Even the examples the Times raised only prove the rule. Gary Hart’s popularity went through the roof after it was revealed that a reporter tailed him while investigating his private life; had he stayed in the race, he would probably have been the Democratic nominee in 1988. Henry Cisneros survived the initial revelation of his affair with a staffer in 1989, and was strong enough politically to get confirmed as Clinton’s first Secretary of H.U.D.. His troubles happened not because of an affair, but because he lied to FBI agents years later about the amount of hush money he had paid the former mistress. And Gary Condit’s troubles stemmed not from the fact that he had an affair with Chandra Levy, but from the fact that he many had suspected him of being her killer.

More to the point, it can well be argued that far from hurting political careers, the perception that a male politician is getting some on the side may well be beneficial, particularly for liberal Democrats, as long as the proper pieties are spoken and the acts of contrition seem genuine. Nothing reinforces the perception of the Alpha Male more than the belief that the dude in question is a Sex Machine, and when a political leader whose public principles include compassion for the underclass and support for women’s rights is also perceived as being a ruthless Don Juan to the ladies, any undercurrents that he might not be “man” enough for the job dissipate. And should the media see fit to expose that aspect of his character, the public will invariably rally around the politician, defending his right to privacy, while subconsciously cheering him on. For a liberal Democrat, it's a no-lose situation, a fact that the Mayor probably knew when he preemptively announced his adulterous relationship this week.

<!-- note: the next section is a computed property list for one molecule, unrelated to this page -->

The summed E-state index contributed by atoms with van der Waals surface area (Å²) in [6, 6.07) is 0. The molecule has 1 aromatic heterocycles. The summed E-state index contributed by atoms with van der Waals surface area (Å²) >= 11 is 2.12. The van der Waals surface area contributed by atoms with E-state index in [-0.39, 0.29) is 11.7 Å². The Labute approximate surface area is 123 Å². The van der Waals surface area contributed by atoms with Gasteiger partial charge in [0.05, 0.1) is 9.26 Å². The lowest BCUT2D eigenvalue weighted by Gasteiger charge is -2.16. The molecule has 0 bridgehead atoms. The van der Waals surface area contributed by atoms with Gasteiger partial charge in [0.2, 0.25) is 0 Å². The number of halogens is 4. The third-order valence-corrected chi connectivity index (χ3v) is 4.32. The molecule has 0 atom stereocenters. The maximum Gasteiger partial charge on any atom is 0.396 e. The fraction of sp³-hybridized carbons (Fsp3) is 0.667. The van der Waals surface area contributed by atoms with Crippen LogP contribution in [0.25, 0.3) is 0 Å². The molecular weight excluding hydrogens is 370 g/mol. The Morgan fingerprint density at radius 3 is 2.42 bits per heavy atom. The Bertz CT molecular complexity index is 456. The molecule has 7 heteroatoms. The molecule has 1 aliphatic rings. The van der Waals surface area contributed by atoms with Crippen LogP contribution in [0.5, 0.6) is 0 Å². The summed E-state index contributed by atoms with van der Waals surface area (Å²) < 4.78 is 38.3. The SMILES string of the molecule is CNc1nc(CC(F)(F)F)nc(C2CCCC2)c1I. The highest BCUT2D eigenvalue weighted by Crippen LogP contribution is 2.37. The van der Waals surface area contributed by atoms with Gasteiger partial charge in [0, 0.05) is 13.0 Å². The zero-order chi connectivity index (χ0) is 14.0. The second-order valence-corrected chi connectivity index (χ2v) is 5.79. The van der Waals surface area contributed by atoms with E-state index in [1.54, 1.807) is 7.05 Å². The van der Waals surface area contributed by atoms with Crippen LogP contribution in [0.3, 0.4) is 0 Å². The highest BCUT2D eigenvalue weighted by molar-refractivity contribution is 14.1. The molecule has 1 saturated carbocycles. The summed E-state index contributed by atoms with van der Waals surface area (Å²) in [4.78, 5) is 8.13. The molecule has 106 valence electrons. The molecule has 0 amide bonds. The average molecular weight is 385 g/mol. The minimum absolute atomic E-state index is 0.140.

When Marilyn Monroe sang “Happy Birthday” to President Kennedy at a 1962 fundraiser, there probably wasn’t a person in the room who didn’t have some idea that the two were an item, and the later revelations about JFK’s betrayal of his marital vows do not seem to have appreciably damaged his public standing, where he remains one of our most popular Presidents in history. If Villaraigosa goes down in flames, it won’t be because he’s been sleeping with beautiful TV reporters, but because some other scandal gets him first.